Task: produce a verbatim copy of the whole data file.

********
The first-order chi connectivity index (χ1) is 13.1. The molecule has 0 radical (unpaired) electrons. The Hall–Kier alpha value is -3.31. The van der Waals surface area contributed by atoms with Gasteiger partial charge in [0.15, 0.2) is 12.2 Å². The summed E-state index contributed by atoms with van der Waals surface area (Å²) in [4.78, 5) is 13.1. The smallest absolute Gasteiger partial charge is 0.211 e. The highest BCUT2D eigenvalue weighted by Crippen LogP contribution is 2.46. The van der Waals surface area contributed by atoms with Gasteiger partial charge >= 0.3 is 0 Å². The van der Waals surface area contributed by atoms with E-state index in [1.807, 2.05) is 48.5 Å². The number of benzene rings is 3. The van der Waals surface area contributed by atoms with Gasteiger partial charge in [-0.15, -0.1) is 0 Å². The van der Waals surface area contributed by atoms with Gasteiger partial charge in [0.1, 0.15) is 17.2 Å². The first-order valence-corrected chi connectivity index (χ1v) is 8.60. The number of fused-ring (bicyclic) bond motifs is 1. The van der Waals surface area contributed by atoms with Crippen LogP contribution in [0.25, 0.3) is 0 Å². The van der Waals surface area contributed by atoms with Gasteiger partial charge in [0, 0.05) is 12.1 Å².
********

The first-order chi connectivity index (χ1) is 13.1. The molecule has 0 radical (unpaired) electrons. The Hall–Kier alpha value is -3.31. The van der Waals surface area contributed by atoms with Gasteiger partial charge in [0.15, 0.2) is 12.2 Å². The summed E-state index contributed by atoms with van der Waals surface area (Å²) in [4.78, 5) is 13.1. The smallest absolute Gasteiger partial charge is 0.211 e. The highest BCUT2D eigenvalue weighted by Crippen LogP contribution is 2.46. The van der Waals surface area contributed by atoms with Gasteiger partial charge >= 0.3 is 0 Å². The van der Waals surface area contributed by atoms with E-state index in [1.807, 2.05) is 48.5 Å². The number of benzene rings is 3. The van der Waals surface area contributed by atoms with Gasteiger partial charge in [-0.15, -0.1) is 0 Å². The van der Waals surface area contributed by atoms with Gasteiger partial charge in [0.1, 0.15) is 17.2 Å². The first-order valence-corrected chi connectivity index (χ1v) is 8.60. The number of fused-ring (bicyclic) bond motifs is 1. The van der Waals surface area contributed by atoms with Crippen LogP contribution in [0.25, 0.3) is 0 Å². The van der Waals surface area contributed by atoms with Gasteiger partial charge in [0, 0.05) is 12.1 Å².